The Death and Rebirth of a Cluster: Introduction
The year was 2021. I was feeling inappropriately smug after having assembled an observability stack in my personal Kubernetes cluster. Then everything abruptly broke and I could no longer access my beautiful graphs.
I still don’t know what the reason was—most likely resource exhaustion—but the plan was always to rebuild it in the form of Infrastructure-as-Code (IaC), replacing my ad hoc bundle of manifests and instructions. I thought I’d end up with a simple Terraform-based system that deployed the same monitoring stack I had at that point. As a software developer with minimal ops experience, I expected understanding and assembling all the pieces to take a few weeks, or at most a month.
The odyssey that unfolded (erratically) over the next 16 months, however, saw me dive into everything from tricking Terraform into adopting resources, to booting NixOS in Packer, to desperately trying to tame TimescaleDB WALs, to adapting Linkerd dashboards for Grafana. As I write this, my stack includes:
- Terraform to provision the infrastructure, with kind (Kubernetes in Docker) as the testing environment
- Argo CD for a GitOps approach to provisioning the cluster, using Jsonnet as much as possible rather than Helm or Kustomize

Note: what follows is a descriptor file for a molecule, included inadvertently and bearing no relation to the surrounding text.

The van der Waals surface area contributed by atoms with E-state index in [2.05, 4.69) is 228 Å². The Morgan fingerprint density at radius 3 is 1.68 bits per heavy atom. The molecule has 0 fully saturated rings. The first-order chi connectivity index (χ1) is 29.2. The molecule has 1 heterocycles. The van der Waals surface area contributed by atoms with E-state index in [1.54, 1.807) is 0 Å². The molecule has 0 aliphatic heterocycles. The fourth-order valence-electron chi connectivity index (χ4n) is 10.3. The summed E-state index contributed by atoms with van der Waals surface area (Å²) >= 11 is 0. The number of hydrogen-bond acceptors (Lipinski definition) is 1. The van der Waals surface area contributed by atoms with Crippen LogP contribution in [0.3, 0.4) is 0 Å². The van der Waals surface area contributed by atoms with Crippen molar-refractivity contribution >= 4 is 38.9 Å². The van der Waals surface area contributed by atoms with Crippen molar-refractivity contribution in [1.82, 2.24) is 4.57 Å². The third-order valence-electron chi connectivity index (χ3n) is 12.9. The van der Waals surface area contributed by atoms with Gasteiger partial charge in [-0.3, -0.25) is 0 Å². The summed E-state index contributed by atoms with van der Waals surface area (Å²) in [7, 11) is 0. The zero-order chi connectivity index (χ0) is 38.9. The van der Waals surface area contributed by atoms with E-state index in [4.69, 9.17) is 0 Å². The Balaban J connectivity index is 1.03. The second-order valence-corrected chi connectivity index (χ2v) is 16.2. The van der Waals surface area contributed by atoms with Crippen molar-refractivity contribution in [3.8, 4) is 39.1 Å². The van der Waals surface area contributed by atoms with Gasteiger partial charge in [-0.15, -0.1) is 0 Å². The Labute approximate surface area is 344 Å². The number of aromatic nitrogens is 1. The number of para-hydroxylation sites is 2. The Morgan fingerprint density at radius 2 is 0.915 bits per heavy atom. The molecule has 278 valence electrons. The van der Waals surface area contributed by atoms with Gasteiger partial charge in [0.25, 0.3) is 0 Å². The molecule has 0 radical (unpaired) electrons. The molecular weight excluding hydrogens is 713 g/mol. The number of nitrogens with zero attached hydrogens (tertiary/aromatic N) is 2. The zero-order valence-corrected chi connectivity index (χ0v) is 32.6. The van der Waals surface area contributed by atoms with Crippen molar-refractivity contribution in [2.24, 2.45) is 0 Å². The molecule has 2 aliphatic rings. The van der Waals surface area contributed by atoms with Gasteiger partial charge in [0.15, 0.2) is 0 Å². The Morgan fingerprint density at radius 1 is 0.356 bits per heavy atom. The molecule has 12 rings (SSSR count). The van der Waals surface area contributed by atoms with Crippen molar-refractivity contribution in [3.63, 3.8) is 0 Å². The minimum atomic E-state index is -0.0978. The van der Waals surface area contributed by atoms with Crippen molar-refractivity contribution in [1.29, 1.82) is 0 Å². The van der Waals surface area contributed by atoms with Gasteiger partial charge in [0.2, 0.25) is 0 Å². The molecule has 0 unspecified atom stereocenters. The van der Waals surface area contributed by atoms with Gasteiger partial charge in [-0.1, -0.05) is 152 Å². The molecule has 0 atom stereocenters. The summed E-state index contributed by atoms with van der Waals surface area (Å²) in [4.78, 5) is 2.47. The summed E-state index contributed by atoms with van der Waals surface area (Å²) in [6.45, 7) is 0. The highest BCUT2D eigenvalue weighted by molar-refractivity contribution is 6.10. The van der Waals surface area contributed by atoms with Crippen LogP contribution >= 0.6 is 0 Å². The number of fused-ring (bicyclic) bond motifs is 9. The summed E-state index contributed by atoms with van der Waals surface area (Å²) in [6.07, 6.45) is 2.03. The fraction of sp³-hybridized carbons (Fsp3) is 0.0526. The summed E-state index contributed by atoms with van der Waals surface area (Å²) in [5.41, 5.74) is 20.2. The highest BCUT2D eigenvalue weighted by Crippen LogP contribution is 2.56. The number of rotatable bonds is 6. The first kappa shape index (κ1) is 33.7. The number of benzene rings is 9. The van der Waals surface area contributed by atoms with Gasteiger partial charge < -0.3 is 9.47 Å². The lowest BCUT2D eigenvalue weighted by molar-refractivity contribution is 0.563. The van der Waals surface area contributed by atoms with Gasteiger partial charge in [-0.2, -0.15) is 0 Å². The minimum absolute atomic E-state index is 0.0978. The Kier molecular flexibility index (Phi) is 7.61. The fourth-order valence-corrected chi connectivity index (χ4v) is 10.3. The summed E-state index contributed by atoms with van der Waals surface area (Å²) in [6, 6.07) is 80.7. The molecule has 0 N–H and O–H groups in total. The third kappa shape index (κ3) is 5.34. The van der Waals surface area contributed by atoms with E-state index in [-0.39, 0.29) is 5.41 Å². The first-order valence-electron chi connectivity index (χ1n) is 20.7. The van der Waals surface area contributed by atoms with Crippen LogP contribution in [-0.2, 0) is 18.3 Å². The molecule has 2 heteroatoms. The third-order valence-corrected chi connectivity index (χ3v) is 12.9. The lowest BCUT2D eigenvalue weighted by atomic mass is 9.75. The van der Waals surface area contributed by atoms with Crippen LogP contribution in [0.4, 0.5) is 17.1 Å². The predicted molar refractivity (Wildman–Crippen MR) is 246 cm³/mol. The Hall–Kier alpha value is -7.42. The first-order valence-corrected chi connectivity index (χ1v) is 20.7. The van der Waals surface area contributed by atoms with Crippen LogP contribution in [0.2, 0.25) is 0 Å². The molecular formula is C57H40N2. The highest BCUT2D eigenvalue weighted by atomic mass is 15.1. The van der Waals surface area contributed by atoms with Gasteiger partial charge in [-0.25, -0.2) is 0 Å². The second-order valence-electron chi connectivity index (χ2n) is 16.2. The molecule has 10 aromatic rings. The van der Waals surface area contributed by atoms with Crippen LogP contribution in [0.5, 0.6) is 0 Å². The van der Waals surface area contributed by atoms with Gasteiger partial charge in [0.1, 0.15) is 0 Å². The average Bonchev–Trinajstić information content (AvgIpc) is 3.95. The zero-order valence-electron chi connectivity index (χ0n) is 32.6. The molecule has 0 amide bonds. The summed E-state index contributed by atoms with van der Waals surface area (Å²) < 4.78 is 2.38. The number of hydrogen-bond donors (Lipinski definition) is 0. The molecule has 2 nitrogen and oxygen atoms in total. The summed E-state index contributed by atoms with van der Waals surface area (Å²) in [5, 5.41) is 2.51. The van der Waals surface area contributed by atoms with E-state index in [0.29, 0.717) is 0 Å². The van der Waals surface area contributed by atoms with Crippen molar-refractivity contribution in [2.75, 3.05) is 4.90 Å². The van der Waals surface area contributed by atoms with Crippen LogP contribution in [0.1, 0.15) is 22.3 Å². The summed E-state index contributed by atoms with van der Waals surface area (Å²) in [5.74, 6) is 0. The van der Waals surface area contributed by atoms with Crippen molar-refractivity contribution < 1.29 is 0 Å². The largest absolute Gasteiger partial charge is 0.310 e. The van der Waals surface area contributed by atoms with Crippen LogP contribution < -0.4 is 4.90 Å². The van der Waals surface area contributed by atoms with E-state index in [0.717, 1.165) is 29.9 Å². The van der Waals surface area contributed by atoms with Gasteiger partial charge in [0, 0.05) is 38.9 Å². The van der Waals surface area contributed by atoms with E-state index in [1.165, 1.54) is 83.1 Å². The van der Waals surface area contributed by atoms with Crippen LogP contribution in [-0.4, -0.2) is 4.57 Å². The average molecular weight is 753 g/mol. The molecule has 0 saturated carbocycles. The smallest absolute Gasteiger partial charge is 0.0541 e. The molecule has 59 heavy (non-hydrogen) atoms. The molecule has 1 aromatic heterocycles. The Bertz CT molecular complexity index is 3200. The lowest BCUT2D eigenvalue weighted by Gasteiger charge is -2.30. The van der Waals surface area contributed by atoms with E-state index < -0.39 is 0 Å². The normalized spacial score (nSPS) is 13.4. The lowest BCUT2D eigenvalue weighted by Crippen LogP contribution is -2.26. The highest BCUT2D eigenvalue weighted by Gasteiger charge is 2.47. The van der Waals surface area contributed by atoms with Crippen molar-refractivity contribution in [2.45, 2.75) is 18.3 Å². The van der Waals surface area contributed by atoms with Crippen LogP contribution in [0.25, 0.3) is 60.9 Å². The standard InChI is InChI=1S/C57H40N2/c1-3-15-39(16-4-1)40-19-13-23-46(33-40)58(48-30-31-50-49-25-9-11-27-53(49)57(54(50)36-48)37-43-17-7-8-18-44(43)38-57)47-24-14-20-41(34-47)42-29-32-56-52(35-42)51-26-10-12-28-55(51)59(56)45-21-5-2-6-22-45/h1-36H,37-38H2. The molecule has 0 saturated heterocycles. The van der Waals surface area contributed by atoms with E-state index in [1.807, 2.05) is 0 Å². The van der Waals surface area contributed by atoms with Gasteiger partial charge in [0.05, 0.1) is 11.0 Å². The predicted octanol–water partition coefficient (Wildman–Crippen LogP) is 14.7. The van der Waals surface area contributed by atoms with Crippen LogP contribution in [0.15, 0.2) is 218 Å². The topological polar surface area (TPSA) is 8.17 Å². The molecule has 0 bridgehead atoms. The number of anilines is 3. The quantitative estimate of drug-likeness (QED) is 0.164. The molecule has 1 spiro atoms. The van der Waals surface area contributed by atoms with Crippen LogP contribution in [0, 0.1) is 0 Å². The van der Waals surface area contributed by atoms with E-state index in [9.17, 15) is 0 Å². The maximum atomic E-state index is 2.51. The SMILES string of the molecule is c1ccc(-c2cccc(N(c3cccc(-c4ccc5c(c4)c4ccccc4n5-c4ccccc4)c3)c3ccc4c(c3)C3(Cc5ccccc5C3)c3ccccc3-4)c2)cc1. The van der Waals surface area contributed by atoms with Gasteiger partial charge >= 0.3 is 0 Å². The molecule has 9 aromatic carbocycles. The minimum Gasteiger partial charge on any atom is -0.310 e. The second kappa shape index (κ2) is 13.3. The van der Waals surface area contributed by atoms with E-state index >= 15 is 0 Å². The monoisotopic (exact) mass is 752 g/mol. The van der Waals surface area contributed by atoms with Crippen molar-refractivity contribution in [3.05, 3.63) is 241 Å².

- The Linkerd service mesh
- The Contour ingress controller
- A different, entirely Grafana Labs–based observability stack consisting of Mimir, Tempo, Loki, and Grafana provisioned via Jsonnet, with all data stored in S3-compatible storage
- external-dns for automatically updating DNS records
- Lens to inspect resources in the cluster when I need a GUI
- GitLab Runner (as before) and GitHub Actions Runner Controller
But getting this far took much exploration, many false starts, and no small amount of questioning my sanity and competence. Some of the things I used along the way are:
- The Traefik ingress controller
- SOPS and age (though I still use these elsewhere)
- webmentiond and docker-postfix
- Jaeger with ElasticSearch and Kafka
- TimescaleDB with Promscale, Patroni (with Raft or etcd), and pgBackRest
You can find my code on GitLab at shivjm-www/infrastructure, although the (ever-evolving) current incarnation might differ from what you see in the next few entries. Over the course of this series, I intend to outline what I did and why, not how; while I’ll link to my commits where appropriate, you won’t see much code in the articles themselves. The primary goal is to record my thoughts for myself, but I hope others will find it helpful too. Feel free to subscribe to the feed to stay updated.
Next in series: Terraform, Kubernetes, and Argo CD(#2 in The Death and Rebirth of a Cluster)